Surface and interface interplay on the oxidizing temperature of iron oxide and Au–iron oxide core–shell nanoparticles†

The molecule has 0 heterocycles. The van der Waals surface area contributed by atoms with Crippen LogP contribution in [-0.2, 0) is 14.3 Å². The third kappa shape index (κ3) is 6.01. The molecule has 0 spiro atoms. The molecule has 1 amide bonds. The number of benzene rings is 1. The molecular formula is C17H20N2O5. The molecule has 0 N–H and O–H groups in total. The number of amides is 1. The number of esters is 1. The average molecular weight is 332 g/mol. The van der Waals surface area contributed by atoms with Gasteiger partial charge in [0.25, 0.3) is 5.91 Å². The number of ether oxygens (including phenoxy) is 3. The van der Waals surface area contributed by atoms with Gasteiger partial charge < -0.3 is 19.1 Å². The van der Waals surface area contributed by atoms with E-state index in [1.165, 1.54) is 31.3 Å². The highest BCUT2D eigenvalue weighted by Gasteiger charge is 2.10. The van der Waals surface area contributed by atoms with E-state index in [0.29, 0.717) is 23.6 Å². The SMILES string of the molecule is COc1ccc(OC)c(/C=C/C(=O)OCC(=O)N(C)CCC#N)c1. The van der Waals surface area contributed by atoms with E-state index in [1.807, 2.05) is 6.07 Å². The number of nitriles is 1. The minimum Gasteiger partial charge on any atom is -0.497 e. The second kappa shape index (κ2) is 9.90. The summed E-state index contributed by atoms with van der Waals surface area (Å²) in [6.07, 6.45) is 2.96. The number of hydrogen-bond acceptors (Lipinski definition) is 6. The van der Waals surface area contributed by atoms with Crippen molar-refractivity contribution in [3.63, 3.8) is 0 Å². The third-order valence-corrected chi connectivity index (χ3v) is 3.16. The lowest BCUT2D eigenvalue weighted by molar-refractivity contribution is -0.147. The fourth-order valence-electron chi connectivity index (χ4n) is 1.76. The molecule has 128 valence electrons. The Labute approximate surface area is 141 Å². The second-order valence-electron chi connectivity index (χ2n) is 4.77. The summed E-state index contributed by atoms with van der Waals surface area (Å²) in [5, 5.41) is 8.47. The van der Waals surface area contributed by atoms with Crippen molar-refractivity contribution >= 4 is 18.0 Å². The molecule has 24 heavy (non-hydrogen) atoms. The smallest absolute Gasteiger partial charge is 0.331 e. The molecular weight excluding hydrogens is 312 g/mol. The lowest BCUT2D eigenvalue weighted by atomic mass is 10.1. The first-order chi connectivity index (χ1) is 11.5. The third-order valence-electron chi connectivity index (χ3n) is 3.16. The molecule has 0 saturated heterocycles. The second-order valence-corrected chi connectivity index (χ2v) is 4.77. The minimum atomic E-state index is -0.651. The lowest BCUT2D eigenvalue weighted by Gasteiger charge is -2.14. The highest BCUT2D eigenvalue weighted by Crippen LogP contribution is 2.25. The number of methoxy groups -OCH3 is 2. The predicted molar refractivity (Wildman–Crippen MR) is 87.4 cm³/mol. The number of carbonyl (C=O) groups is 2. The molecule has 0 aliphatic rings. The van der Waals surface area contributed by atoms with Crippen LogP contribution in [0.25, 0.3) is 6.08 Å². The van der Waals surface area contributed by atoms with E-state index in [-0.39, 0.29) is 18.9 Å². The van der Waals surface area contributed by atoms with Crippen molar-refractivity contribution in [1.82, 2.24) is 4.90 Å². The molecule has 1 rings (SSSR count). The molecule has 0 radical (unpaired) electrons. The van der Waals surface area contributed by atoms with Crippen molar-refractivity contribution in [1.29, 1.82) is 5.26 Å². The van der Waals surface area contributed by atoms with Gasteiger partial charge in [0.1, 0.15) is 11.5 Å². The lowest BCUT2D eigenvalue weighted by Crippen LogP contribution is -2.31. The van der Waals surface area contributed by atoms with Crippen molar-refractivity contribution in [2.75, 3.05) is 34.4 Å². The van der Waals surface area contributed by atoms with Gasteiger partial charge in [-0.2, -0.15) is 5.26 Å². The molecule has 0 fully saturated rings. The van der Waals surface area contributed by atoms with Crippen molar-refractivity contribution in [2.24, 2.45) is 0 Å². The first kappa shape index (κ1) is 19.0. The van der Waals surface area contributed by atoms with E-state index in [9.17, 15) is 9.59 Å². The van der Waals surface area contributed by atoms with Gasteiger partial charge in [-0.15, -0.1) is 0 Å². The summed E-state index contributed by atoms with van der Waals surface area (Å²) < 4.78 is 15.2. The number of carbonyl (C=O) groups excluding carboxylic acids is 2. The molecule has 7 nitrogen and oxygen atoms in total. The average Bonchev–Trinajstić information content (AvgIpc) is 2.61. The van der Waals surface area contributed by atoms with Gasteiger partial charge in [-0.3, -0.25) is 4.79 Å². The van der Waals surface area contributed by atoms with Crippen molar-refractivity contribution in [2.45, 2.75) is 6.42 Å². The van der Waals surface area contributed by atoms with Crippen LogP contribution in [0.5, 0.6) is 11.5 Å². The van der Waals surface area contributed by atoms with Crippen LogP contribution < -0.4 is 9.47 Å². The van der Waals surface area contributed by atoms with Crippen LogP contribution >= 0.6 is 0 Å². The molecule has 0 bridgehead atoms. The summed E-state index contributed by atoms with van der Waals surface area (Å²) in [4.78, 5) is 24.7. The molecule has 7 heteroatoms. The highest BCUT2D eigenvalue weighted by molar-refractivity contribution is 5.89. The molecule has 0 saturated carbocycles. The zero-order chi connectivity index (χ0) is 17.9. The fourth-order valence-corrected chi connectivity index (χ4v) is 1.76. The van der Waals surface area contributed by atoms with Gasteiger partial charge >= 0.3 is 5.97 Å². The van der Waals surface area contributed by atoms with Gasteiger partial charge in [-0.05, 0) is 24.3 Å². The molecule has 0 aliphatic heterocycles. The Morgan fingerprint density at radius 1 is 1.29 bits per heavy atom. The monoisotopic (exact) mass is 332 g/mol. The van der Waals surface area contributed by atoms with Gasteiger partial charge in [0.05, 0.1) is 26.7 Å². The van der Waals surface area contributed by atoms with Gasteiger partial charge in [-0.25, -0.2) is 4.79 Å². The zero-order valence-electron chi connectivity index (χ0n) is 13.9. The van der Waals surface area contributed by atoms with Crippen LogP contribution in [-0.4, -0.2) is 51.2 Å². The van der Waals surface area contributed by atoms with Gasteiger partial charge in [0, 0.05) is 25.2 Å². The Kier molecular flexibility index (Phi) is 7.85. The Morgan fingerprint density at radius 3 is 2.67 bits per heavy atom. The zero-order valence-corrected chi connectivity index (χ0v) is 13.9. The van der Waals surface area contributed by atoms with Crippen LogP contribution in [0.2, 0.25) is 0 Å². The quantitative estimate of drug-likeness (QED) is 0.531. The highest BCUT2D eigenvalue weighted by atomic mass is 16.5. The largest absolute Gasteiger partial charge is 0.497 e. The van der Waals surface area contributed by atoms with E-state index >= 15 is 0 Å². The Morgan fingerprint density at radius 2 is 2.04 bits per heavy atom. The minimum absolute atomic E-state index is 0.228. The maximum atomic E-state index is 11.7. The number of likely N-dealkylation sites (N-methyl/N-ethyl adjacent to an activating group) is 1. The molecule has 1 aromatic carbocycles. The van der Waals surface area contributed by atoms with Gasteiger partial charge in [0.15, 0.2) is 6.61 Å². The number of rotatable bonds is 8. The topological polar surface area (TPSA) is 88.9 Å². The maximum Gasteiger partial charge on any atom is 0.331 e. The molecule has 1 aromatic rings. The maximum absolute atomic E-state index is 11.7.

This article presents the effect of oxidation temperature on shape anisotropy, phase purity and growth of core–shell heterostructures and consequently their effect on structure–property relationships. Iron oxide and Au–iron oxide nanocomposites were synthesized by a thermal decomposition method by passing pure oxygen at different temperatures (125–250 °C). The prepared nanoparticles were surface functionalized by organic molecules; the presence of the organic canopy prevented both direct particle contact as well as further oxidation, resulting in the stability of the nanoparticles. We have observed a systematic improvement in the core and shell shape through tuning the reaction time as well as the oxidizing temperatures. Spherical and spherical triangular shaped core–shell structures have been obtained at an optimum oxidation temperature of 125 °C and 150 °C for 30 minutes. However, further increase in the temperature as well as oxidation time results in core–shell structure amendment and results in fully grown core–shell heterostructures. As stability and ageing issues limit the use of nanoparticles in applications, to ensure the stability of the prepared iron oxide nanoparticles we performed XRD analysis after more than a year and they remained intact showing no ageing effect. Specific absorption rate values useful for magnetic fluid hyperthermia were obtained for two samples on the basis of detailed characterization using X-ray diffraction, high-resolution transmission electron microscopy, Mössbauer spectroscopy, and dc-magnetization experiments.